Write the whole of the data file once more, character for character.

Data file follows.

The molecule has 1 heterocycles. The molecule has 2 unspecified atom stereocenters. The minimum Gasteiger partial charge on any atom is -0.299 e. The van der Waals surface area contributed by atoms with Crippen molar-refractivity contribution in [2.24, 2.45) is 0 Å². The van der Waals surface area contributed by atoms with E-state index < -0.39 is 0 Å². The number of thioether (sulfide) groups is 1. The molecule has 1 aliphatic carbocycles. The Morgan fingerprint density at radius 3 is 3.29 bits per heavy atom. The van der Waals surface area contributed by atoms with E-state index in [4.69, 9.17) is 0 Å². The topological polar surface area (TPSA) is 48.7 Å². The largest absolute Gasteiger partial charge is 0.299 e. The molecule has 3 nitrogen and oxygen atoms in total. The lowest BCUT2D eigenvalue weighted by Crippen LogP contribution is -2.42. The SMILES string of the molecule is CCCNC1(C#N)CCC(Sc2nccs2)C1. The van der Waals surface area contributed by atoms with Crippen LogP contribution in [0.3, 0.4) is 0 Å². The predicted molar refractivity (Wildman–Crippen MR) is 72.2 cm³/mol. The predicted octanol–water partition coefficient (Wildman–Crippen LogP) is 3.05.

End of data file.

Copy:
The molecule has 1 heterocycles. The molecule has 2 unspecified atom stereocenters. The minimum Gasteiger partial charge on any atom is -0.299 e. The van der Waals surface area contributed by atoms with Crippen molar-refractivity contribution in [2.24, 2.45) is 0 Å². The van der Waals surface area contributed by atoms with E-state index < -0.39 is 0 Å². The number of thioether (sulfide) groups is 1. The molecule has 1 aliphatic carbocycles. The Morgan fingerprint density at radius 3 is 3.29 bits per heavy atom. The van der Waals surface area contributed by atoms with E-state index in [4.69, 9.17) is 0 Å². The topological polar surface area (TPSA) is 48.7 Å². The largest absolute Gasteiger partial charge is 0.299 e. The molecule has 3 nitrogen and oxygen atoms in total. The lowest BCUT2D eigenvalue weighted by Crippen LogP contribution is -2.42. The SMILES string of the molecule is CCCNC1(C#N)CCC(Sc2nccs2)C1. The van der Waals surface area contributed by atoms with Crippen LogP contribution in [0.3, 0.4) is 0 Å². The predicted molar refractivity (Wildman–Crippen MR) is 72.2 cm³/mol. The predicted octanol–water partition coefficient (Wildman–Crippen LogP) is 3.05.